Friday, September 25, 2009

More simulated uptake

Thanks to Rosie eliminating the int function from her Perl model, I got to take a look at some more simulated uptake data. Last time, there were several issues, which now seem solved. This time to model uptake, she used the real genomic USS position weight matrix to stochastically select 500 bp fragments from the first 50 kb of the Haemophilus genome. I got 200 from the forward strand and 200 from the reverse complement strand, along with a set of random fragments. This is 4X spanning coverage of the 50 kb…

Below is the way the data looked in the UCSC genome browser, added as custom tracks (click on the figures to enlarge).
From the top, the tracks are:
(1) Chromosome position
(2) 400 random fragments (shades of brown).
(3) 400 selected fragments (shades of blue).
(4) Positions of “perfect core” USS motifs (5’AAGTGCGGT-3’) on either strand
(5) RefSeq gene annotations.

Here’s a bit of the 50 kb zoomed in:
That looks pretty good for such low coverage! (In our real experiment, we expect to get several hundred times more data.) It’s starting to look like a real model of how uptake might look! The random fragments look roughly randomly distributed, and the selected fragments clearly show a punctate distribution around the “perfect core” USS sites.

Here’s a histogram of the scores of the best site on a given fragment for the random and selected datasets:
Indeed, the distributions are quite distinct, though notably the distribution of random fragments looks bimodal. This may simply be a feature of the genome, since there are so many USS sites… Worth thinking about though.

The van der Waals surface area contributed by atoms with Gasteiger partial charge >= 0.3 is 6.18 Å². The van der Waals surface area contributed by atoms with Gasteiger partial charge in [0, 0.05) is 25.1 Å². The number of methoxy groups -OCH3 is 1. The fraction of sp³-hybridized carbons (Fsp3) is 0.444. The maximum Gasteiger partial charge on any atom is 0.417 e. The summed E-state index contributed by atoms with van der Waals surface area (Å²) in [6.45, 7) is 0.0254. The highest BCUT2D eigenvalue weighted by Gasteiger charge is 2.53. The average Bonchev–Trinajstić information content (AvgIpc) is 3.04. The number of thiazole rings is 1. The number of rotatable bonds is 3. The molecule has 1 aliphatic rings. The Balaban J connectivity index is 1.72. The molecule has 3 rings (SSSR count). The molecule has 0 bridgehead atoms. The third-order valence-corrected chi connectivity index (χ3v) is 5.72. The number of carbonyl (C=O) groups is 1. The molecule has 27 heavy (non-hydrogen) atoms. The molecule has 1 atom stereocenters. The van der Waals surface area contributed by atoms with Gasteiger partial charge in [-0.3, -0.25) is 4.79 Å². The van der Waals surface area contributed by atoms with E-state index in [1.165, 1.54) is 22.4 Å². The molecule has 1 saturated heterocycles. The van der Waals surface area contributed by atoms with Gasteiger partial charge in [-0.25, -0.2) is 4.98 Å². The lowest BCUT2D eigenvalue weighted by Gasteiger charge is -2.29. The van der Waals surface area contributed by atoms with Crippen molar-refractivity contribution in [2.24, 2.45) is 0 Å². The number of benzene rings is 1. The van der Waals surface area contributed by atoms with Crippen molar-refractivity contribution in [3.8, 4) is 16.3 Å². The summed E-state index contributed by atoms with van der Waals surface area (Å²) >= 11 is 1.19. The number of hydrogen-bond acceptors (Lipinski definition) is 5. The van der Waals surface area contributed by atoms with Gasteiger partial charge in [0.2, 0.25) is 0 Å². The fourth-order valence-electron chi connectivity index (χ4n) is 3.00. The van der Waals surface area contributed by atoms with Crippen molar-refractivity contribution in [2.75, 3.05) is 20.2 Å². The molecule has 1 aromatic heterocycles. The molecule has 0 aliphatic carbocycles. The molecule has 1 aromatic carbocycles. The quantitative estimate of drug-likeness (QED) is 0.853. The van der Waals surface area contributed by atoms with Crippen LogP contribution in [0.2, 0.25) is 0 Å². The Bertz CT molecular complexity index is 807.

There are other details obscured in the browser figures: the shading indicates the relative score of the best site on the fragment (on a log scale), and each fragment also has orientation shown as a small arrowhead within the box. I’ve also associated each fragment with its score. So in the browser, I can easily check things out more carefully:
In this zoom, it’s clear that there is an excellent site to the left (just under 18,000), a weaker site to its right (~18,400; fragments are overlapping with the left-most site; no perfect core), and a pair of sites on different strands with different scores to the right (~19250). I can also retrieve the sequence associated with a given fragment to see if I can spot the USS site within it. And if I really zoom in, the DNA sequence is listed at the top.

It’s not really so easy to see what’s going on with all these overlapping fragments, so my next task will be to convert this data from fragment positions to spanning coverage per chromosomal position (though I’ll probably bin positions, perhaps every 100 bp to keep things reasonably small for now). I will take a stab at doing this properly (with a script) but may wimp out and do it in Excel. If I can then muscle this data into a WIG formatted file, then I’ll be able to plot the data in a way where “good” sites will look like peaks in coverage…

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